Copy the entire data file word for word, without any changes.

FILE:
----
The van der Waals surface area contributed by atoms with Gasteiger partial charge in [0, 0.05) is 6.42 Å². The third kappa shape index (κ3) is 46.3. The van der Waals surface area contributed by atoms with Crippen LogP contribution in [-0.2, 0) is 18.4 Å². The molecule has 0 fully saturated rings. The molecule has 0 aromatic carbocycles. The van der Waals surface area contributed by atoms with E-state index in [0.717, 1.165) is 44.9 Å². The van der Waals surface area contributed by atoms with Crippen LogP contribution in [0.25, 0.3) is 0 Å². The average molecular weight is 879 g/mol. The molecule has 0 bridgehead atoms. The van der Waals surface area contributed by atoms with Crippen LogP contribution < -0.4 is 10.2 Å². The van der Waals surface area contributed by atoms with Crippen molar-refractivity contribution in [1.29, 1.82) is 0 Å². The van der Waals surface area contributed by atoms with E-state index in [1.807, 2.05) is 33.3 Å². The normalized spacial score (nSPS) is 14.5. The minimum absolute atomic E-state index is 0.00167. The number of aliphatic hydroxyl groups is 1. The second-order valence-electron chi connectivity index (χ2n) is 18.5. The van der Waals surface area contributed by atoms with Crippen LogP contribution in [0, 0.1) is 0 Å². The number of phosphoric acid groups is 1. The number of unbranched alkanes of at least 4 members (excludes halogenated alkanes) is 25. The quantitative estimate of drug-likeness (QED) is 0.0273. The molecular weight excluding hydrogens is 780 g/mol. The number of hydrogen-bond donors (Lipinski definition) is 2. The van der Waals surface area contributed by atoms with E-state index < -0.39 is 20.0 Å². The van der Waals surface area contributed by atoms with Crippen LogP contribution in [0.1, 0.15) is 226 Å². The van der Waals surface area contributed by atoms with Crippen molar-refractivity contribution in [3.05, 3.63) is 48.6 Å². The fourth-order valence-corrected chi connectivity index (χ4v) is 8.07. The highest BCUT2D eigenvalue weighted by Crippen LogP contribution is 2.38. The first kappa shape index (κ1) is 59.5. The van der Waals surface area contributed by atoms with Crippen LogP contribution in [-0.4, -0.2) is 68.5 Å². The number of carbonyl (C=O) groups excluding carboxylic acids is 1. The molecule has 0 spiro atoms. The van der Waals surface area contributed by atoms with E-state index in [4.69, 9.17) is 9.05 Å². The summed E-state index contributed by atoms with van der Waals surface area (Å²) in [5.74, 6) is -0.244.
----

The van der Waals surface area contributed by atoms with Gasteiger partial charge in [0, 0.05) is 6.42 Å². The third kappa shape index (κ3) is 46.3. The van der Waals surface area contributed by atoms with Crippen LogP contribution in [-0.2, 0) is 18.4 Å². The molecule has 0 fully saturated rings. The molecule has 0 aromatic carbocycles. The van der Waals surface area contributed by atoms with E-state index in [0.717, 1.165) is 44.9 Å². The van der Waals surface area contributed by atoms with Crippen LogP contribution in [0.25, 0.3) is 0 Å². The average molecular weight is 879 g/mol. The molecule has 0 bridgehead atoms. The van der Waals surface area contributed by atoms with Crippen LogP contribution < -0.4 is 10.2 Å². The van der Waals surface area contributed by atoms with Crippen molar-refractivity contribution in [1.29, 1.82) is 0 Å². The van der Waals surface area contributed by atoms with E-state index in [1.807, 2.05) is 33.3 Å². The normalized spacial score (nSPS) is 14.5. The minimum absolute atomic E-state index is 0.00167. The number of aliphatic hydroxyl groups is 1. The second-order valence-electron chi connectivity index (χ2n) is 18.5. The van der Waals surface area contributed by atoms with Crippen LogP contribution in [0, 0.1) is 0 Å². The number of phosphoric acid groups is 1. The number of unbranched alkanes of at least 4 members (excludes halogenated alkanes) is 25. The quantitative estimate of drug-likeness (QED) is 0.0273. The molecular weight excluding hydrogens is 780 g/mol. The number of hydrogen-bond donors (Lipinski definition) is 2. The van der Waals surface area contributed by atoms with E-state index < -0.39 is 20.0 Å². The van der Waals surface area contributed by atoms with Crippen LogP contribution in [0.1, 0.15) is 226 Å². The van der Waals surface area contributed by atoms with Crippen molar-refractivity contribution in [3.05, 3.63) is 48.6 Å². The fourth-order valence-corrected chi connectivity index (χ4v) is 8.07. The highest BCUT2D eigenvalue weighted by Crippen LogP contribution is 2.38. The first kappa shape index (κ1) is 59.5. The van der Waals surface area contributed by atoms with Crippen LogP contribution in [-0.4, -0.2) is 68.5 Å². The number of carbonyl (C=O) groups excluding carboxylic acids is 1. The molecule has 0 spiro atoms. The van der Waals surface area contributed by atoms with E-state index in [4.69, 9.17) is 9.05 Å². The summed E-state index contributed by atoms with van der Waals surface area (Å²) in [5.74, 6) is -0.244.